New Tactics Found To Cut Costs: They're Even Taking Prunes
The large chunk of funding already carved off the budget for the National School Lunch Program--and the near-certain prospect of more slicing ahead--may have enhanced the resourcefulness of some school-lunch officials. Following is a sampling of the strategies they are using to minimize the effects of the cuts.
Enlisting the aid of other school officials. Without the assistance of principals, teachers, unions, and system administrators, the New York City schools might have been forced to raise the prices on school lunches. Instead, according to Elizabeth Cagan, the district mounted an all-out effort to cut costs and notify parents of the changes in the eligibility for free and reduced-price lunches. "It's the first time in the history of the program when everybody worked together," Ms. Cagan said. "I think we've done very well."
Making better use of government commodities. North Dakota officials are finding that schools are no longer opting to use a clause in state law that allows them to refuse up to 20 percent of the commodities offered by the state. "They're even taking prunes," said Al Hohenstein, the food-service administrator for the state. In addition, officials in North Dakota and elsewhere are making better use of dairy products offered through the federal commodities program.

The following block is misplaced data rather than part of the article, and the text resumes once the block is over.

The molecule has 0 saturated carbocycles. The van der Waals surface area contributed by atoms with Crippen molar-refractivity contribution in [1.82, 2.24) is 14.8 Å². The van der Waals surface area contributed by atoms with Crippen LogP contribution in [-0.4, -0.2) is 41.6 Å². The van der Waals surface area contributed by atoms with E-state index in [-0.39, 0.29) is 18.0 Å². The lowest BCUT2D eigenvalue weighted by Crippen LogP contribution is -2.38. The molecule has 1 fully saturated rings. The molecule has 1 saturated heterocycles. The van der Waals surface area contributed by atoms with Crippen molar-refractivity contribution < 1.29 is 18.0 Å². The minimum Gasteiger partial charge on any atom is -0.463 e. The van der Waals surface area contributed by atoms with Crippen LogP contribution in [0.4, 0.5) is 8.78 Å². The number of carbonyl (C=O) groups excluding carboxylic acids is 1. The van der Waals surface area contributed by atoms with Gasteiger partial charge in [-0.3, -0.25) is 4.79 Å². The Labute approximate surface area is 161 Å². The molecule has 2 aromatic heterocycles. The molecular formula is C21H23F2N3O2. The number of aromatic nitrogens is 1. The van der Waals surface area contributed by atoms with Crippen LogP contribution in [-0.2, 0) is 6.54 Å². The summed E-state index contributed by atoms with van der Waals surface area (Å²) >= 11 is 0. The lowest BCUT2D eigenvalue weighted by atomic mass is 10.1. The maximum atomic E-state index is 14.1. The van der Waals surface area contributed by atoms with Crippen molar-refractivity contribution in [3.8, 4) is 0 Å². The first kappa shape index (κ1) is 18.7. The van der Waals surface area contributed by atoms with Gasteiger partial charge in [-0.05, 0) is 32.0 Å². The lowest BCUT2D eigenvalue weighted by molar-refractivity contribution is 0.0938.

Eliminating food-service personnel. Administrators are reluctant to cut staff, but some districts have found that it is the only alternative. In Illinois, officials estimate that they have laid off or not rehired nearly 20 percent of the personnel who work in the state's school-food-service programs--approximately 4,000 people. Some North Dakota districts have not replaced employees who left.
Using local resources. It is not a strategy that would work everywhere, but in North Dakota, Mr. Hohenstein said, school officials are encouraging farmers to contribute produce and meat to the school-lunch program.
There and elsewhere, district officials are encouraging parents to volunteer in the lunchroom. In some cases, officials say, the budget cuts were a blessing in disguise: Parents are looking at the schools--lunch and all--and deciding they are not so bad after all.--S.W.
Vol. 01, Issue 20